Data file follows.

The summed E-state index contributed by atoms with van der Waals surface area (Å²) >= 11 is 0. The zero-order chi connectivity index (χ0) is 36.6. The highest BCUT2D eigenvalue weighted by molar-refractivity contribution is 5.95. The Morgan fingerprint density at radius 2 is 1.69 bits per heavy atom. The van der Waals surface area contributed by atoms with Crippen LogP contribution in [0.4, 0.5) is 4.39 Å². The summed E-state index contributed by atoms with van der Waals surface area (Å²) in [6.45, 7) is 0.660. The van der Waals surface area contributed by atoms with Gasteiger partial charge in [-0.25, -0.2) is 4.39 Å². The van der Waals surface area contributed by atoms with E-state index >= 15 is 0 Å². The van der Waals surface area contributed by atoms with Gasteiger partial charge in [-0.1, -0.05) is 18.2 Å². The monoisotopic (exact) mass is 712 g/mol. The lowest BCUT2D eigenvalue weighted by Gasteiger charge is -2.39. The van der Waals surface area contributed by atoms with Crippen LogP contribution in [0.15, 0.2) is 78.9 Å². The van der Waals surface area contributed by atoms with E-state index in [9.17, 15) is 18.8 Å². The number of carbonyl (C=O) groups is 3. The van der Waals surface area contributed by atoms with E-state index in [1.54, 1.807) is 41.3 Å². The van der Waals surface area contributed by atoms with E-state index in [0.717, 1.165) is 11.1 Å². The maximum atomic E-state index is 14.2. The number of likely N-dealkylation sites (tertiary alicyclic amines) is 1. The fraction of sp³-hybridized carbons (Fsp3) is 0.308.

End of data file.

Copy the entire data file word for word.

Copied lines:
The summed E-state index contributed by atoms with van der Waals surface area (Å²) >= 11 is 0. The zero-order chi connectivity index (χ0) is 36.6. The highest BCUT2D eigenvalue weighted by molar-refractivity contribution is 5.95. The Morgan fingerprint density at radius 2 is 1.69 bits per heavy atom. The van der Waals surface area contributed by atoms with Crippen LogP contribution in [0.4, 0.5) is 4.39 Å². The summed E-state index contributed by atoms with van der Waals surface area (Å²) in [6.45, 7) is 0.660. The van der Waals surface area contributed by atoms with Gasteiger partial charge in [-0.25, -0.2) is 4.39 Å². The van der Waals surface area contributed by atoms with E-state index >= 15 is 0 Å². The van der Waals surface area contributed by atoms with Gasteiger partial charge in [-0.1, -0.05) is 18.2 Å². The monoisotopic (exact) mass is 712 g/mol. The lowest BCUT2D eigenvalue weighted by Gasteiger charge is -2.39. The van der Waals surface area contributed by atoms with Crippen LogP contribution in [0.15, 0.2) is 78.9 Å². The van der Waals surface area contributed by atoms with E-state index in [9.17, 15) is 18.8 Å². The number of carbonyl (C=O) groups is 3. The van der Waals surface area contributed by atoms with E-state index in [1.54, 1.807) is 41.3 Å². The van der Waals surface area contributed by atoms with E-state index in [0.717, 1.165) is 11.1 Å². The maximum atomic E-state index is 14.2. The number of likely N-dealkylation sites (tertiary alicyclic amines) is 1. The fraction of sp³-hybridized carbons (Fsp3) is 0.308.